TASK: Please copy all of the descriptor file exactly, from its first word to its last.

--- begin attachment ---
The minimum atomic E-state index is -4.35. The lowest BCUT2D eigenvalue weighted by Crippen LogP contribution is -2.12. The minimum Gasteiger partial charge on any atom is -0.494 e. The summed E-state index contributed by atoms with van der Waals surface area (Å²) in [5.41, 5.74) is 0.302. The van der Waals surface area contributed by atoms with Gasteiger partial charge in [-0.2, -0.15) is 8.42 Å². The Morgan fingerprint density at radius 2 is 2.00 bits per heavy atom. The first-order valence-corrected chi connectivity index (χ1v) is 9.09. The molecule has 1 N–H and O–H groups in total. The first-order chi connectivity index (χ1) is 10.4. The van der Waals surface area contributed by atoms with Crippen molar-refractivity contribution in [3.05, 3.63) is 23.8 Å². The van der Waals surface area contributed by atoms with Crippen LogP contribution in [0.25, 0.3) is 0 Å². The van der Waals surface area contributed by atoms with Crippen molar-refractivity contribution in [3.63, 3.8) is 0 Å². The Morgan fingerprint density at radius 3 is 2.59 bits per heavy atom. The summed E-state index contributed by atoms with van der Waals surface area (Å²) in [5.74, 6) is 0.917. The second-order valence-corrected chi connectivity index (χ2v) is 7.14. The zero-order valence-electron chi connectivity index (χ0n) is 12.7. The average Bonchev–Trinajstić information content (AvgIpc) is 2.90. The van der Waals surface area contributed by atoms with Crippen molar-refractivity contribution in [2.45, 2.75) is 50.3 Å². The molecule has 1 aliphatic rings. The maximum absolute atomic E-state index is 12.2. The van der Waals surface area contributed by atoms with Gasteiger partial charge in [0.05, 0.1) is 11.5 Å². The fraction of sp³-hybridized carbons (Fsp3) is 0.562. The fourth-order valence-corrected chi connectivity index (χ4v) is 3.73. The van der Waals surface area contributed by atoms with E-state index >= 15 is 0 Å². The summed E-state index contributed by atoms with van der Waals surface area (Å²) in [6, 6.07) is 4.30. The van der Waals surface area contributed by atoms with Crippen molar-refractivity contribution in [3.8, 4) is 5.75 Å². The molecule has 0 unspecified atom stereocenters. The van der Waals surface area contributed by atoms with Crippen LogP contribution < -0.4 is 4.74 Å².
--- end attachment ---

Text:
The minimum atomic E-state index is -4.35. The lowest BCUT2D eigenvalue weighted by Crippen LogP contribution is -2.12. The minimum Gasteiger partial charge on any atom is -0.494 e. The summed E-state index contributed by atoms with van der Waals surface area (Å²) in [5.41, 5.74) is 0.302. The van der Waals surface area contributed by atoms with Gasteiger partial charge in [-0.2, -0.15) is 8.42 Å². The Morgan fingerprint density at radius 2 is 2.00 bits per heavy atom. The first-order valence-corrected chi connectivity index (χ1v) is 9.09. The molecule has 1 N–H and O–H groups in total. The first-order chi connectivity index (χ1) is 10.4. The van der Waals surface area contributed by atoms with Crippen molar-refractivity contribution in [3.05, 3.63) is 23.8 Å². The van der Waals surface area contributed by atoms with Crippen LogP contribution in [0.25, 0.3) is 0 Å². The van der Waals surface area contributed by atoms with Crippen molar-refractivity contribution in [3.63, 3.8) is 0 Å². The Morgan fingerprint density at radius 3 is 2.59 bits per heavy atom. The summed E-state index contributed by atoms with van der Waals surface area (Å²) in [5.74, 6) is 0.917. The second-order valence-corrected chi connectivity index (χ2v) is 7.14. The zero-order valence-electron chi connectivity index (χ0n) is 12.7. The average Bonchev–Trinajstić information content (AvgIpc) is 2.90. The van der Waals surface area contributed by atoms with Crippen molar-refractivity contribution in [2.45, 2.75) is 50.3 Å². The molecule has 1 aliphatic rings. The maximum absolute atomic E-state index is 12.2. The van der Waals surface area contributed by atoms with Gasteiger partial charge in [0.05, 0.1) is 11.5 Å². The fraction of sp³-hybridized carbons (Fsp3) is 0.562. The fourth-order valence-corrected chi connectivity index (χ4v) is 3.73. The van der Waals surface area contributed by atoms with E-state index >= 15 is 0 Å². The summed E-state index contributed by atoms with van der Waals surface area (Å²) in [6, 6.07) is 4.30. The van der Waals surface area contributed by atoms with Crippen molar-refractivity contribution in [3.8, 4) is 5.75 Å². The molecule has 0 unspecified atom stereocenters. The van der Waals surface area contributed by atoms with Crippen LogP contribution < -0.4 is 4.74 Å².